Last time we spoke of the various factors that play a part in plaque buildup and rupture causing a heart attack/stroke. We discussed the role of inflammation. This time, we will discuss the role of lipids. We know these are important and these numbers can be impacted by various treatments. So the question to be answered is who needs to be treated and how. Clearly, those who have had a prior heart attack, stents, bypass or stroke need aggressive treatment. What about people who have never had any vascular disease? Who amongst them should be treated and how?
To start off, all adults should consume a healthy diet that emphasizes the intake of vegetables, fruits, nuts, whole grains, lean vegetable or animal protein, and fish and minimizes the intake of trans fats, red meat and processed meats, refined carbohydrates, and sugar-sweetened beverages. For adults with overweight/obesity, counseling and caloric restriction are recommended for achieving and maintaining weight loss. In addition, adults should engage in at least 150 minutes per week of accumulated moderate-intensity physical activity or 75 minutes per week of vigorous-intensity physical activity.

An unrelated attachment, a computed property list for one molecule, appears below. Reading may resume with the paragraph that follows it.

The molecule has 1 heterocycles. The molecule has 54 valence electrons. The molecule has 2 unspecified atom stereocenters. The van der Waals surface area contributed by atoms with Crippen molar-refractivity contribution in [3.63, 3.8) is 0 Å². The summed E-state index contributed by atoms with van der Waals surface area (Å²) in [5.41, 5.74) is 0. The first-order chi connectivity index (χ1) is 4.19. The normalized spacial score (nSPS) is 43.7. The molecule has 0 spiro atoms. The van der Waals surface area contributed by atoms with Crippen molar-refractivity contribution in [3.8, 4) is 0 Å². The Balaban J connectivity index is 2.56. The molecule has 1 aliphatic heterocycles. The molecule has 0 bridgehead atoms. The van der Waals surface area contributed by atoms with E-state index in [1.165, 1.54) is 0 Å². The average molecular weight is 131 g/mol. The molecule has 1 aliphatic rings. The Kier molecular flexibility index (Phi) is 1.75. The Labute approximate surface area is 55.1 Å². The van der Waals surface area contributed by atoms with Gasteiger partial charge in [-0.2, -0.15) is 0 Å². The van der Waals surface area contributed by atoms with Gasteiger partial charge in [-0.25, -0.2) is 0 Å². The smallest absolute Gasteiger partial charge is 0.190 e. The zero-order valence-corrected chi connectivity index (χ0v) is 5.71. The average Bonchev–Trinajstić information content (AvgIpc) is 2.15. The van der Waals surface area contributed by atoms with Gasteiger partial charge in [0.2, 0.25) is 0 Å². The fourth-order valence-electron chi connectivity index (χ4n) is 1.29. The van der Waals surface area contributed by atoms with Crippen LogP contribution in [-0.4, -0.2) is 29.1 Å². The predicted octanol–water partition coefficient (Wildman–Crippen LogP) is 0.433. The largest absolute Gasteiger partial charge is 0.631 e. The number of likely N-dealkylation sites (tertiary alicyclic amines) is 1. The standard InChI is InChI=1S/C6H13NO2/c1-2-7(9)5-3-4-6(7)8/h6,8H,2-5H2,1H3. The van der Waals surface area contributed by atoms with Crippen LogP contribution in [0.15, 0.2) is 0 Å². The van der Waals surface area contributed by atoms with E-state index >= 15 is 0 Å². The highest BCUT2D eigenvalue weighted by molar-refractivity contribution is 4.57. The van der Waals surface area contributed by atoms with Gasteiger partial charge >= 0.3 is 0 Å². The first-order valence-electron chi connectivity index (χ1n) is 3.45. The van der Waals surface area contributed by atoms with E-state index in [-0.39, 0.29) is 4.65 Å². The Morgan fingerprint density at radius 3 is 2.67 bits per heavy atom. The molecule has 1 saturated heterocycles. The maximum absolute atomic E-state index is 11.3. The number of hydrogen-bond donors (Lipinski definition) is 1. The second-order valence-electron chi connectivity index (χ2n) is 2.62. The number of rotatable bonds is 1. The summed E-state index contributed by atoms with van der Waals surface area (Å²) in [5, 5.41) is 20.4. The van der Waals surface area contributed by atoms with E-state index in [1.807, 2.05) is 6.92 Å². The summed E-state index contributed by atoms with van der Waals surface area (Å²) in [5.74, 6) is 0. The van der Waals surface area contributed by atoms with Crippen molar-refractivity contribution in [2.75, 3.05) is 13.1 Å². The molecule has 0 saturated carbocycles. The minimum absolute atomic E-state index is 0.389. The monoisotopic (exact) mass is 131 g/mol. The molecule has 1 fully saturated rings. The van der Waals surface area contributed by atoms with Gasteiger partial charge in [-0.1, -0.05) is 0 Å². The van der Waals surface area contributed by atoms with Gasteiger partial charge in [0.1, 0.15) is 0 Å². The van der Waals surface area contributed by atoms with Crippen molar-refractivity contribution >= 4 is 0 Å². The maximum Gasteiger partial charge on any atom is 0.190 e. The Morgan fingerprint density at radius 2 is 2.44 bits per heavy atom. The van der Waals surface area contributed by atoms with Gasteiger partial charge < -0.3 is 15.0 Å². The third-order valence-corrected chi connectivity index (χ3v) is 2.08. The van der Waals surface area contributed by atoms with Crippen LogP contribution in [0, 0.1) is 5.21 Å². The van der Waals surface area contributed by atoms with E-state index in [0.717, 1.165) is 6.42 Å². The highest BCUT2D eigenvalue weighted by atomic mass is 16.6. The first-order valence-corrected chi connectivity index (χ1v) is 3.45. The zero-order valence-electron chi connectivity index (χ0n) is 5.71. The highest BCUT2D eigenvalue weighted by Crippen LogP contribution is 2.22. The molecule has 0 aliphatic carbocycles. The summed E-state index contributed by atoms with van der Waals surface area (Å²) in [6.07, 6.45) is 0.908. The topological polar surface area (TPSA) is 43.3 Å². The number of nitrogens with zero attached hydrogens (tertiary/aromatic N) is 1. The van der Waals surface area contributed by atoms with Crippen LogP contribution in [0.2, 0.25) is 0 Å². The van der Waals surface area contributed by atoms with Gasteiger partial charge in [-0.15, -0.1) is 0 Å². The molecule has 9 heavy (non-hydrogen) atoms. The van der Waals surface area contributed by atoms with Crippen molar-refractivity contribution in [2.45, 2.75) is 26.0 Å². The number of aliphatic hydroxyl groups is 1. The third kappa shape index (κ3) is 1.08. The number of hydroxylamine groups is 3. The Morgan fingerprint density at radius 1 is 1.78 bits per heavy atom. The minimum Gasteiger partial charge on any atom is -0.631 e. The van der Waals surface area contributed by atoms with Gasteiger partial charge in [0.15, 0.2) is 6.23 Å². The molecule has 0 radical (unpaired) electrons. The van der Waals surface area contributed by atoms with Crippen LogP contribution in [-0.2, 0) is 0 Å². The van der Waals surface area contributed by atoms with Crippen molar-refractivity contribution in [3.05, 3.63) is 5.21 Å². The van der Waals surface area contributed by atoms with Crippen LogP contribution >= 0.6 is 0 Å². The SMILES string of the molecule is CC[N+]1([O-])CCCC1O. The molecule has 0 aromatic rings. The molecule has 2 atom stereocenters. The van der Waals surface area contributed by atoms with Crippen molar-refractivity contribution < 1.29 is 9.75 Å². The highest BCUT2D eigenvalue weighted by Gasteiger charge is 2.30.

Potential barriers to adhering to a heart-healthy diet should be assessed, including food access and economic factors; these factors may be particularly relevant to persons from vulnerable populations, such as individuals residing in either inner-city or rural environments, those at socioeconomic disadvantage, and those of advanced age. Adults who are being evaluated for cardiovascular disease prevention should undergo 10-year atherosclerotic cardiovascular disease (ASCVD) risk estimation and have a clinician–patient risk discussion before starting on therapy.
People with elevated low-density lipoprotein cholesterol levels (≥190 mg/dL), those with diabetes mellitus and those determined to be at sufficient ASCVD risk after a clinician–patient risk discussion should be treated with statins. In patients who are at risk but not quite at the numbers I have quoted, tests like coronary calcium scores can guide the need for aggressive treatment. Coronary calcium scores are a surrogate for plaque in the coronary arteries, and can identify patients who may need medications. In the next issues I will discuss all the current treatments available.